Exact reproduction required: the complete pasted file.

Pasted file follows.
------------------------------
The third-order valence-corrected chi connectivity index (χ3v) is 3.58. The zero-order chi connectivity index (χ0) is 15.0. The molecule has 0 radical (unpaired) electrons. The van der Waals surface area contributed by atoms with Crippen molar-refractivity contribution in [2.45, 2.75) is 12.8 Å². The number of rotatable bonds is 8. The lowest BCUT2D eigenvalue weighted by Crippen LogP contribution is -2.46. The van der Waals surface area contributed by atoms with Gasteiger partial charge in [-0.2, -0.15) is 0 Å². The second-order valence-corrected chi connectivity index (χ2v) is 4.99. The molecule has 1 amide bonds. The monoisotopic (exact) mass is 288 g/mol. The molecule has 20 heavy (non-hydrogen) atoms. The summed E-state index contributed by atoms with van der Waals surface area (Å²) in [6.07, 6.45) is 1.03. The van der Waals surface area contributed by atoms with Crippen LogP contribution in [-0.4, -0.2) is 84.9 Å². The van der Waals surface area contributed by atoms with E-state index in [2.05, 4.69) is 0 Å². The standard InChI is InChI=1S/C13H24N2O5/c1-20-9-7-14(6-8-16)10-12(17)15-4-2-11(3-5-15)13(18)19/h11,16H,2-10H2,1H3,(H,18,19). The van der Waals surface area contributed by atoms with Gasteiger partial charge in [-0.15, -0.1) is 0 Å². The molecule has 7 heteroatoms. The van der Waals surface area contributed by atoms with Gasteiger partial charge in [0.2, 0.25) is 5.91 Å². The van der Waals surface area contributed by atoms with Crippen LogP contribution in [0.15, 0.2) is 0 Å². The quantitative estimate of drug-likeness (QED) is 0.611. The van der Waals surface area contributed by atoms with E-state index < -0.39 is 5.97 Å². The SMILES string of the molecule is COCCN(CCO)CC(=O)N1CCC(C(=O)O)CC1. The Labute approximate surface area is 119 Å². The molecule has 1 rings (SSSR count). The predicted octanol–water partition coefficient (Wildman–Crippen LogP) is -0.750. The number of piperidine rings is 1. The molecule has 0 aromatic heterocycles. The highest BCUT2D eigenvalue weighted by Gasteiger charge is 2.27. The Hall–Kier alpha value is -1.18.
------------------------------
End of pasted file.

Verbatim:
The third-order valence-corrected chi connectivity index (χ3v) is 3.58. The zero-order chi connectivity index (χ0) is 15.0. The molecule has 0 radical (unpaired) electrons. The van der Waals surface area contributed by atoms with Crippen molar-refractivity contribution in [2.45, 2.75) is 12.8 Å². The number of rotatable bonds is 8. The lowest BCUT2D eigenvalue weighted by Crippen LogP contribution is -2.46. The van der Waals surface area contributed by atoms with Gasteiger partial charge in [-0.2, -0.15) is 0 Å². The second-order valence-corrected chi connectivity index (χ2v) is 4.99. The molecule has 1 amide bonds. The monoisotopic (exact) mass is 288 g/mol. The molecule has 20 heavy (non-hydrogen) atoms. The summed E-state index contributed by atoms with van der Waals surface area (Å²) in [6.07, 6.45) is 1.03. The van der Waals surface area contributed by atoms with Crippen LogP contribution in [-0.4, -0.2) is 84.9 Å². The van der Waals surface area contributed by atoms with E-state index in [2.05, 4.69) is 0 Å². The standard InChI is InChI=1S/C13H24N2O5/c1-20-9-7-14(6-8-16)10-12(17)15-4-2-11(3-5-15)13(18)19/h11,16H,2-10H2,1H3,(H,18,19). The van der Waals surface area contributed by atoms with Gasteiger partial charge in [-0.15, -0.1) is 0 Å². The molecule has 7 heteroatoms. The van der Waals surface area contributed by atoms with Gasteiger partial charge in [0.2, 0.25) is 5.91 Å². The van der Waals surface area contributed by atoms with Crippen LogP contribution in [0.15, 0.2) is 0 Å². The quantitative estimate of drug-likeness (QED) is 0.611. The van der Waals surface area contributed by atoms with E-state index < -0.39 is 5.97 Å². The SMILES string of the molecule is COCCN(CCO)CC(=O)N1CCC(C(=O)O)CC1. The Labute approximate surface area is 119 Å². The molecule has 1 rings (SSSR count). The predicted octanol–water partition coefficient (Wildman–Crippen LogP) is -0.750. The number of piperidine rings is 1. The molecule has 0 aromatic heterocycles. The highest BCUT2D eigenvalue weighted by Gasteiger charge is 2.27. The Hall–Kier alpha value is -1.18.